The church is just another think tank. If they oppress us, it is not the government’s job to overrule them. We have the right to popularly hit them where it actually hurts: not in their money, not in their political clout, but in their epistemology. If they oppress our rights, we have the right to call them heretics.

  •' Jim Reed says:

    Dealing with religion is complicated, and the law is complicated. If we want to make progress I think it would help to simplify a bit. Since this is largely a Christian nation, start with Christianity. What is it? I don’t think it can be defined because the ancient definitions are too embarrassing to mention, and modern definitions can only survive by being too obscure to have real meaning. Jesus if perfect, and everyone else is a sinner. The fact that Jesus is a myth can be overlooked by disregarding what was actually written, and going by the thousands of years of expert opinion. That is what we have so far.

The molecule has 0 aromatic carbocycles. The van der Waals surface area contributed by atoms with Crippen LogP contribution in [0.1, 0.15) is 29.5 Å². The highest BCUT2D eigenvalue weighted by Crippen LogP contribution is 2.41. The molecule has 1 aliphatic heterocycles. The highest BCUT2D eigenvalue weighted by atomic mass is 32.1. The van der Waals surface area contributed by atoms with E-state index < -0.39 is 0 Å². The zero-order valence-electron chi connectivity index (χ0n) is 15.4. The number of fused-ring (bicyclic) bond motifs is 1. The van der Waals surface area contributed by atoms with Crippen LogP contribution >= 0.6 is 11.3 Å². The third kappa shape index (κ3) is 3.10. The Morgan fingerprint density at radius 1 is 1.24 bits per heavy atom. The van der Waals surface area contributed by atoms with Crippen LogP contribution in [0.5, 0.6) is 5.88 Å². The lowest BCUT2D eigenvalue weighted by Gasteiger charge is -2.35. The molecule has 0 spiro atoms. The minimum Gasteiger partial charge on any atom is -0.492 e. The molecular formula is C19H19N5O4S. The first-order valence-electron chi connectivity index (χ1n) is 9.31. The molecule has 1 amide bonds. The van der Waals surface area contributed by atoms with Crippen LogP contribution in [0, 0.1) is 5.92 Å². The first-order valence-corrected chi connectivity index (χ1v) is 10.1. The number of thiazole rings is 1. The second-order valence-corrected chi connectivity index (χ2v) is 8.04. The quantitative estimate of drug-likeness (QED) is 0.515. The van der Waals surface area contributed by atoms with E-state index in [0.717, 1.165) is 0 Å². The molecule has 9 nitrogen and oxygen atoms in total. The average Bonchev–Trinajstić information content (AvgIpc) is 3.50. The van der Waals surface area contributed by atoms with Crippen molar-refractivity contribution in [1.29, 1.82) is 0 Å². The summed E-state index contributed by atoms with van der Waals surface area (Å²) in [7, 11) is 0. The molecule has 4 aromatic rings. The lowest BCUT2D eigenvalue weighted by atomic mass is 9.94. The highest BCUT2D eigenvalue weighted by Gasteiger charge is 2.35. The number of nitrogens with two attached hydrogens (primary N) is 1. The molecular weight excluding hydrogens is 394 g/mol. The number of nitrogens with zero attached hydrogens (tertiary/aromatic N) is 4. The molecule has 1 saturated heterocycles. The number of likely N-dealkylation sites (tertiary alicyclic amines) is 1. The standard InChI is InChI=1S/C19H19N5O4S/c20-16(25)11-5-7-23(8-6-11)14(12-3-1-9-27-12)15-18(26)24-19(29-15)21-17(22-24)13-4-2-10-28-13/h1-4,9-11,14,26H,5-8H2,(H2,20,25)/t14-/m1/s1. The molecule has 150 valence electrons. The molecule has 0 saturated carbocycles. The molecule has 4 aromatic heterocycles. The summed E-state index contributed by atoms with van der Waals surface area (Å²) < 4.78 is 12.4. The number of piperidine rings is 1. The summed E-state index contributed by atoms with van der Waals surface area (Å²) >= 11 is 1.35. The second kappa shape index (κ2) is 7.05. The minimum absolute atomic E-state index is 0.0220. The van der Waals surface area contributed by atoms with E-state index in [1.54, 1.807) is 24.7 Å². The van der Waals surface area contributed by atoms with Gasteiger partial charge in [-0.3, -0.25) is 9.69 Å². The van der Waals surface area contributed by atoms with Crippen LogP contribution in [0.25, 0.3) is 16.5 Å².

People want religion, and the church gives it to them. Religious propaganda is largly bought and paid for by the rich. The rich don’t like science because it so often goes against conservative economics, and so the rich buy propaganda to make the church anti-science, and that seems to mesh well with ancient religious teachings. Being anti-science is a win win for conservatives and religion.

  •' Collin237 says:

    “the ancient definitions are too embarrassing to mention”
    What? That Jesus is a version of Mithra? Hardly unmentionable. It seems to me that Christianity was meant not to be everlasting like other religions, but to accomplish two vast but finite goals: